Glebe RLFC 1911 Veteran captain McKivat centre with ball, 17 year old Frank to his left

On the 1919 tour of New Zealand Burge played in all four tests. In the 1920 season, he was the league’s top point scorer. Burge holds the NSWRFL/NSWRL/ARL/NRL record for most tries in a match, scoring eight in a club match for Glebe in 1920. Again in 1920 he appeared in all three Tests of the domestic Ashes series and then was selected on the 1921–22 Kangaroo tour of Great Britain where he played in all three tests and twenty representative tour matches scoring 33 tries in 23 matches, more than any touring forward before or since. Burge's representative record shows him appearing in every single Australian Test match played in the war-interrupted eight-year period between 1914 and 1922. He played 16 seasons and 148 first grade games for Glebe and was club captain for many years. His career tally of 146 first grade tries stood for eighty years as the highest by a forward until Manly-Warringah back rower Steven Menzies broke it in 2004.

1921–22 Kangaroo tour of Great Britain

The 1921–22 Kangaroo tour of Great Britain was the third ever Kangaroo tour. Again an Australasian side rather than an Australian team alone travelled to Great Britain to contest the Ashes. Coached by Arthur Hennessy and captained by Les Cubitt, the Kangaroos travelled on the RMS Tahiti to England for best-of-three series of Test matches against Great Britain for the Ashes. The tour took place during the 1921–22 Northern Rugby Football Union season and also featured matches against several of the clubs in that competition as well as other representative teams. The tour also involved some degree of player misbehaviour, with one young footballer almost sent home from San Francisco because of all the broken glasses following a drinking session on board the team's ship.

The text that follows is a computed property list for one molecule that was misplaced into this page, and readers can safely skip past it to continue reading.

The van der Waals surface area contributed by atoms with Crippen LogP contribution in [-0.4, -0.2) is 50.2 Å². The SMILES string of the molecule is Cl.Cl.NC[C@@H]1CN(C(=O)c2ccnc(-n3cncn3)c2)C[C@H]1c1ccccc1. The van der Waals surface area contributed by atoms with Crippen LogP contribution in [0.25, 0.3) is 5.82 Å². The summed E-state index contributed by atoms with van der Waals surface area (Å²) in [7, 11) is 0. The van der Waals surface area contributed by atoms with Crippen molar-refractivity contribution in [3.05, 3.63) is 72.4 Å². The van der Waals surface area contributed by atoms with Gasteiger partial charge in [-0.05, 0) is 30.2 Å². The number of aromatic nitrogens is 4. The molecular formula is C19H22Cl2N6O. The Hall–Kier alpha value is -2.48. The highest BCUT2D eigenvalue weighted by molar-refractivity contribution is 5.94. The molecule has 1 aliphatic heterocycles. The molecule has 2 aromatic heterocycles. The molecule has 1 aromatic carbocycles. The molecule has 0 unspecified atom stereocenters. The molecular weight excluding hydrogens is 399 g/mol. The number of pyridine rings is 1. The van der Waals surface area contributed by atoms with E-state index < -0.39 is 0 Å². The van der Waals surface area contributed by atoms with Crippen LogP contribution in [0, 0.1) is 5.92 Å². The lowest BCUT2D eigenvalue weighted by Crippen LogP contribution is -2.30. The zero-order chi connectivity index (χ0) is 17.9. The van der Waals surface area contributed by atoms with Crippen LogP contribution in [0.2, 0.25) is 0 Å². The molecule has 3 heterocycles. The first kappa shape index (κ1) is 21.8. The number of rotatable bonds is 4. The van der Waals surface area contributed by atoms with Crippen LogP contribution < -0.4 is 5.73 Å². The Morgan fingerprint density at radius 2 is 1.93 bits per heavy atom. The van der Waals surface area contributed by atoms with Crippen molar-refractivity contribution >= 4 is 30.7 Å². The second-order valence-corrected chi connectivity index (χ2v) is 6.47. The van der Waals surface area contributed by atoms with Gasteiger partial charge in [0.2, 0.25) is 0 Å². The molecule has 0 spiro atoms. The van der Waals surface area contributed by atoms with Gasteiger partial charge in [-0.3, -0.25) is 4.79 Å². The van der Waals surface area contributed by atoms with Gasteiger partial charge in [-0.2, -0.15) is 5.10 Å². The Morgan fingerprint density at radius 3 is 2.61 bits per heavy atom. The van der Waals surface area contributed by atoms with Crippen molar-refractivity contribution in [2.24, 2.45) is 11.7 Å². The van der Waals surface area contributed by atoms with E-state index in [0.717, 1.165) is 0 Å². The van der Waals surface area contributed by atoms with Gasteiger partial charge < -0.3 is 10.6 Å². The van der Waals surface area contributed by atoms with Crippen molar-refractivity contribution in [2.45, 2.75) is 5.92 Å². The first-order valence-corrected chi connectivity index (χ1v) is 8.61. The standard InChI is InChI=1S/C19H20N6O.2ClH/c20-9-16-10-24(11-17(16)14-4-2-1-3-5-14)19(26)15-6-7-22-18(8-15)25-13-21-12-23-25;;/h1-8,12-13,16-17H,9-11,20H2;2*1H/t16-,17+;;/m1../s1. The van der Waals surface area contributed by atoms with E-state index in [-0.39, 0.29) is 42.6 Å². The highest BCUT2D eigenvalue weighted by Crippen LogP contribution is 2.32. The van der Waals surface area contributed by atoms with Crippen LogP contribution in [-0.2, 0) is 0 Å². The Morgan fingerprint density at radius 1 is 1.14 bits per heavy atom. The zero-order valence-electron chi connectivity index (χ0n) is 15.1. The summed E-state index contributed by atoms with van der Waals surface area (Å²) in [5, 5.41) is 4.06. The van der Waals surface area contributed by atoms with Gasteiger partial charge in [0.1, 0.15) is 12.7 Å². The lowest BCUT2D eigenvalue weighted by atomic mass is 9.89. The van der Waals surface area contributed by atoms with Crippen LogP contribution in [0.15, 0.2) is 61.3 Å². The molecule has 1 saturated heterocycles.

Steven Menzies Australian rugby league player

Steven Menzies, also known by the nickname of "Beaver", is an Australian former professional rugby league footballer best known for his career with the Manly Sea Eagles. Menzies has spent the majority of his playing career in the back row but in recent years he has played in the centres, at five-eighth and as a utility player off the bench.

St. George